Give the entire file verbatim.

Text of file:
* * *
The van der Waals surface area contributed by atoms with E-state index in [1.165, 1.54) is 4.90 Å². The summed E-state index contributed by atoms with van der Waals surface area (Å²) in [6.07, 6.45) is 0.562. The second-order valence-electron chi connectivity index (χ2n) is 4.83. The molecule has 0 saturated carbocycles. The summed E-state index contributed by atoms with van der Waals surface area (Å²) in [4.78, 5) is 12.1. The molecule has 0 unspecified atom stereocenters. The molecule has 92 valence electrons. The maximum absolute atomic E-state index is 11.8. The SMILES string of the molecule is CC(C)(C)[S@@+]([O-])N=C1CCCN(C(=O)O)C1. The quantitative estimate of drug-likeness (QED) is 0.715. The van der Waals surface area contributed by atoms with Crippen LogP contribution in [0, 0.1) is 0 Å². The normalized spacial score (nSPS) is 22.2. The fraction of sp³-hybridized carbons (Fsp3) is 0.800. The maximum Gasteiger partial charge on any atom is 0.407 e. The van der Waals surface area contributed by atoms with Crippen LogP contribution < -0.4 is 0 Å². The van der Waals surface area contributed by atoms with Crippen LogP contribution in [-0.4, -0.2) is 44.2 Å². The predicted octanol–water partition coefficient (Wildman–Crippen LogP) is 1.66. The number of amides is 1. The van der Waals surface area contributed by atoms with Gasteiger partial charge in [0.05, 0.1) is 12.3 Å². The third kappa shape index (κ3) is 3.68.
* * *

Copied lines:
The van der Waals surface area contributed by atoms with E-state index in [1.165, 1.54) is 4.90 Å². The summed E-state index contributed by atoms with van der Waals surface area (Å²) in [6.07, 6.45) is 0.562. The second-order valence-electron chi connectivity index (χ2n) is 4.83. The molecule has 0 saturated carbocycles. The summed E-state index contributed by atoms with van der Waals surface area (Å²) in [4.78, 5) is 12.1. The molecule has 0 unspecified atom stereocenters. The molecule has 92 valence electrons. The maximum absolute atomic E-state index is 11.8. The SMILES string of the molecule is CC(C)(C)[S@@+]([O-])N=C1CCCN(C(=O)O)C1. The quantitative estimate of drug-likeness (QED) is 0.715. The van der Waals surface area contributed by atoms with Crippen LogP contribution in [0, 0.1) is 0 Å². The normalized spacial score (nSPS) is 22.2. The fraction of sp³-hybridized carbons (Fsp3) is 0.800. The maximum Gasteiger partial charge on any atom is 0.407 e. The van der Waals surface area contributed by atoms with Crippen LogP contribution < -0.4 is 0 Å². The van der Waals surface area contributed by atoms with Crippen LogP contribution in [-0.4, -0.2) is 44.2 Å². The predicted octanol–water partition coefficient (Wildman–Crippen LogP) is 1.66. The number of amides is 1. The van der Waals surface area contributed by atoms with Gasteiger partial charge in [0.05, 0.1) is 12.3 Å². The third kappa shape index (κ3) is 3.68.